Power Diet - No Gravity

Stephanie Kalläne, Purcy Marte, Jan Twifler

Berlin, 13 May 2017 – Siemens and TU-Berlin jointly announced their ‘Low-Grav Distribution System’ project. The project aimed to explore the groundbreaking possibilities of electromagnetic hyper-conductor acceleration.

“We did not foresee this outcome” (Mark Maxwell referring to low gravity tests)

Berlin, 3 Feb 2048 - in response to recent inexplicable events, Mark Maxwell, coordinator of de hyper conductor research project, spoke at a press conference. This technology holds huge potential for applications other than just distribution pipelines. Nike 'gravity' provides the ability to be adjusted according to weight and activity. Liberated from gravity, plants grow wider and taller. Slender structures beyond your wildest dreams. Add a new dimension to your sport activities! Forget expensive machinery; low-gravity unleashes secret powers. Up to 6 times more living surface in your apartment; no physical changes required. Continuous spaces rather than stacked levels. Eliminate stairs and lifts. Nature will adapt to low-gravity in the shortest time. No more problems finding car parking. No rainfall and less wind in low-gravity zones - rain just runs down the border zones like on an umbrella. Low gravity inspires visionaries.

Think Negative

Felix Heisel, Bas van der Horst, Michiel van Loon

Think Negative. If only a small period of financial recovery occurs, Berlin will not survive. Think Negative proposes a strategy for cities to deal with the consequences of the financial crisis.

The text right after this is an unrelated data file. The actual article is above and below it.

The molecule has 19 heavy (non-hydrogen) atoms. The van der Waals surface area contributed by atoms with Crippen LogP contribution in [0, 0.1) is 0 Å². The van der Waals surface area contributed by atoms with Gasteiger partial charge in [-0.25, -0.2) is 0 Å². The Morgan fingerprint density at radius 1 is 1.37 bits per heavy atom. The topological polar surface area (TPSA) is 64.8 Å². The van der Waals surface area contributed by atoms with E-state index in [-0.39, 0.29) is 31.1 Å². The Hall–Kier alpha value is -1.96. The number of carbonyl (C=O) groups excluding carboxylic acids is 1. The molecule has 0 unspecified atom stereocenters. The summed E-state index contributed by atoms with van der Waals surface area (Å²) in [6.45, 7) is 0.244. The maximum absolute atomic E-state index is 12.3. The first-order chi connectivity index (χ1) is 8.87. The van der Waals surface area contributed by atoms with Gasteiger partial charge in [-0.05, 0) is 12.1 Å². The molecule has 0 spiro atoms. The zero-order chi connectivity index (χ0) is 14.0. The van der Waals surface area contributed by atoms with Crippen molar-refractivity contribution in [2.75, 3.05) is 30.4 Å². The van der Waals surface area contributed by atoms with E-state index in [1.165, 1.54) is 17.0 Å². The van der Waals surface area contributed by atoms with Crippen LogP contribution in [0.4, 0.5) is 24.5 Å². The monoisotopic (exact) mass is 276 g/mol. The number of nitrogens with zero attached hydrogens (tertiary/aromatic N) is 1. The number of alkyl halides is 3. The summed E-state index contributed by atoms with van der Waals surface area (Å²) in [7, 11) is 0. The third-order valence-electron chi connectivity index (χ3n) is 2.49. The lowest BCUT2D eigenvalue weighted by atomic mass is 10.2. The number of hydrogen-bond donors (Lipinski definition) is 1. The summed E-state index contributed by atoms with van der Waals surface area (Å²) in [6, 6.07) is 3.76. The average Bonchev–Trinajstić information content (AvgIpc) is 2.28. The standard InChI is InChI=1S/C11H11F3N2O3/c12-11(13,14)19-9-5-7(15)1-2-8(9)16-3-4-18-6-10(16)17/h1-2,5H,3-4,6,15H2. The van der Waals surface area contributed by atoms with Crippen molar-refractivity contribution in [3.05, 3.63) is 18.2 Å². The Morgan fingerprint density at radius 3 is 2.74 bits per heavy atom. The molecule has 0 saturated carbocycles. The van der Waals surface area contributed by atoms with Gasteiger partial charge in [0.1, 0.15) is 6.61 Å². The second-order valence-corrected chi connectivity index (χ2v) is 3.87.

The Brandenburger Tor in Hong Kong.
Instead of building replicas - e.g. Rialto Bridge has been re-created in thirty countries - Berlin started selling their landmarks. Authentic monuments were the next natural step for the leisure industry.

So sell it... But what was gained? Profits were not just used to repay debts but also to provide for a new city. Selling the Jewish memorial for instance provided funds to build a hospital, 15 schools and 3 cinemas. Improved amenities attracted more inhabitants thereby increasing density.

Scaffolding. Demolition scaffolding became the framework for the new city. The negative forms of the building remain as monumental space.

The city rises. The positive city rose…from the negative: negative thinking to construct a positive city. The built city acted as a bank where every piece of the built environment had sale value. The city of Berlin changed drastically. The new physical and programmatic layers built the skyline. Negative spaces linked the new city with its past.


Felicity Brouwers, Philipp Keiss, Hans Larsson, Jan Müllender

Berlin's flux(c)ity concept resulted from 2008's unprecedented financial crisis. Failed financial bail-outs left government institutions and their investments incapable of recovery. Potsdamer Platz, an icon of the nineties economic boom was abandoned; the rest of Berlin a ghost town of derelict office towers and abandoned shops.

How could a city find new life, after being reduced to a condition of such paralysis?